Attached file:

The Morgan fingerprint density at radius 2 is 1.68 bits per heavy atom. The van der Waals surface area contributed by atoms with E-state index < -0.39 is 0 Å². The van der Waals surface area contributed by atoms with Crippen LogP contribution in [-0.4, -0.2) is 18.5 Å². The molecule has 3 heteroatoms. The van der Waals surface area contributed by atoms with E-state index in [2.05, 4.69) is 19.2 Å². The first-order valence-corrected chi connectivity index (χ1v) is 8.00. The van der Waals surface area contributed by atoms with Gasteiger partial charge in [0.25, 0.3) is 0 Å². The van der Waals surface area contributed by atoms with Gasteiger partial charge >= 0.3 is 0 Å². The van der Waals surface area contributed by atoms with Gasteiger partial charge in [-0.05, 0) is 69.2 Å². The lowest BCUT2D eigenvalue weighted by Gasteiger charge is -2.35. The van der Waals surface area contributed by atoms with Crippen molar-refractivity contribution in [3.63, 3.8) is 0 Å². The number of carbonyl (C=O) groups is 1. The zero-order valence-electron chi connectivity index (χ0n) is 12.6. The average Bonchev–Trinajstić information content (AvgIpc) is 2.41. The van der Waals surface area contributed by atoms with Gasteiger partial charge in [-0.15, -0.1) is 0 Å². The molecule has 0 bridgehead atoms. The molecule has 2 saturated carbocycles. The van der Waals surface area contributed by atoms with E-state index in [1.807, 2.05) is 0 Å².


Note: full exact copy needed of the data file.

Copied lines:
The Morgan fingerprint density at radius 2 is 1.68 bits per heavy atom. The van der Waals surface area contributed by atoms with E-state index < -0.39 is 0 Å². The van der Waals surface area contributed by atoms with Crippen LogP contribution in [-0.4, -0.2) is 18.5 Å². The molecule has 3 heteroatoms. The van der Waals surface area contributed by atoms with E-state index in [2.05, 4.69) is 19.2 Å². The first-order valence-corrected chi connectivity index (χ1v) is 8.00. The van der Waals surface area contributed by atoms with Gasteiger partial charge in [0.25, 0.3) is 0 Å². The van der Waals surface area contributed by atoms with Gasteiger partial charge >= 0.3 is 0 Å². The van der Waals surface area contributed by atoms with Gasteiger partial charge in [-0.05, 0) is 69.2 Å². The lowest BCUT2D eigenvalue weighted by Gasteiger charge is -2.35. The van der Waals surface area contributed by atoms with Crippen molar-refractivity contribution in [3.63, 3.8) is 0 Å². The number of carbonyl (C=O) groups is 1. The zero-order valence-electron chi connectivity index (χ0n) is 12.6. The average Bonchev–Trinajstić information content (AvgIpc) is 2.41. The van der Waals surface area contributed by atoms with Gasteiger partial charge in [-0.15, -0.1) is 0 Å². The molecule has 0 bridgehead atoms. The molecule has 2 saturated carbocycles. The van der Waals surface area contributed by atoms with E-state index in [1.807, 2.05) is 0 Å².